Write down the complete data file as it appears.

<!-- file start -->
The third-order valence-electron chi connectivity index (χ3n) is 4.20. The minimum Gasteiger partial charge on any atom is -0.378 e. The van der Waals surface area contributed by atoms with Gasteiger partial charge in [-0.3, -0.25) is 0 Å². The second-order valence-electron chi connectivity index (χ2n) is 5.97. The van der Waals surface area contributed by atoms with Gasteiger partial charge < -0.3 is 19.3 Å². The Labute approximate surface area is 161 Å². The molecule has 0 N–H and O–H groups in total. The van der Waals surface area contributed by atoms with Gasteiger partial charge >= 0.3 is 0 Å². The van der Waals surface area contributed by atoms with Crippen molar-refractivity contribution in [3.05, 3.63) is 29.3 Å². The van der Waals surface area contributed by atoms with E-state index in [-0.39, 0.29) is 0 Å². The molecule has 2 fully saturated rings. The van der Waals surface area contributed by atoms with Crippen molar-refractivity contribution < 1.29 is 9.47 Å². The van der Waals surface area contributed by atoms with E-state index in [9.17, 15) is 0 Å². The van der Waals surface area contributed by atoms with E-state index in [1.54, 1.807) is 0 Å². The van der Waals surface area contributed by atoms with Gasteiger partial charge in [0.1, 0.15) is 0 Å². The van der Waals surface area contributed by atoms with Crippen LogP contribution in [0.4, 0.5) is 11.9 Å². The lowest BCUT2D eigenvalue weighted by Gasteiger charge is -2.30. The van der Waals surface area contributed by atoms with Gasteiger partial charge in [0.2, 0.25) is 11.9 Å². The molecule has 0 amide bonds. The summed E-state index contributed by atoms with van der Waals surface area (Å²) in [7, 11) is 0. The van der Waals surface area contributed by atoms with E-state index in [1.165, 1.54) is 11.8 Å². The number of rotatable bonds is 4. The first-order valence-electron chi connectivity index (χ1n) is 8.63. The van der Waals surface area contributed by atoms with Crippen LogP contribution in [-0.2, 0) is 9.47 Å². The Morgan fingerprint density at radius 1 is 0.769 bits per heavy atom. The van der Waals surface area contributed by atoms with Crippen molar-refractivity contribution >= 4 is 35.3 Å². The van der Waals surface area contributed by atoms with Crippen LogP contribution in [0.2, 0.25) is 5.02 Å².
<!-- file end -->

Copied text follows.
The third-order valence-electron chi connectivity index (χ3n) is 4.20. The minimum Gasteiger partial charge on any atom is -0.378 e. The van der Waals surface area contributed by atoms with Gasteiger partial charge in [-0.3, -0.25) is 0 Å². The second-order valence-electron chi connectivity index (χ2n) is 5.97. The van der Waals surface area contributed by atoms with Gasteiger partial charge < -0.3 is 19.3 Å². The Labute approximate surface area is 161 Å². The molecule has 0 N–H and O–H groups in total. The van der Waals surface area contributed by atoms with Gasteiger partial charge >= 0.3 is 0 Å². The van der Waals surface area contributed by atoms with Crippen molar-refractivity contribution in [3.05, 3.63) is 29.3 Å². The van der Waals surface area contributed by atoms with E-state index in [-0.39, 0.29) is 0 Å². The molecule has 2 fully saturated rings. The van der Waals surface area contributed by atoms with Crippen molar-refractivity contribution < 1.29 is 9.47 Å². The van der Waals surface area contributed by atoms with E-state index in [9.17, 15) is 0 Å². The van der Waals surface area contributed by atoms with E-state index in [1.54, 1.807) is 0 Å². The van der Waals surface area contributed by atoms with Gasteiger partial charge in [0.1, 0.15) is 0 Å². The van der Waals surface area contributed by atoms with Crippen LogP contribution in [0.4, 0.5) is 11.9 Å². The lowest BCUT2D eigenvalue weighted by Gasteiger charge is -2.30. The van der Waals surface area contributed by atoms with Gasteiger partial charge in [0.2, 0.25) is 11.9 Å². The molecule has 0 amide bonds. The summed E-state index contributed by atoms with van der Waals surface area (Å²) in [7, 11) is 0. The van der Waals surface area contributed by atoms with E-state index in [1.165, 1.54) is 11.8 Å². The number of rotatable bonds is 4. The first-order valence-electron chi connectivity index (χ1n) is 8.63. The van der Waals surface area contributed by atoms with Crippen LogP contribution in [-0.2, 0) is 9.47 Å². The Morgan fingerprint density at radius 1 is 0.769 bits per heavy atom. The van der Waals surface area contributed by atoms with Crippen molar-refractivity contribution >= 4 is 35.3 Å². The van der Waals surface area contributed by atoms with Crippen LogP contribution in [0.2, 0.25) is 5.02 Å².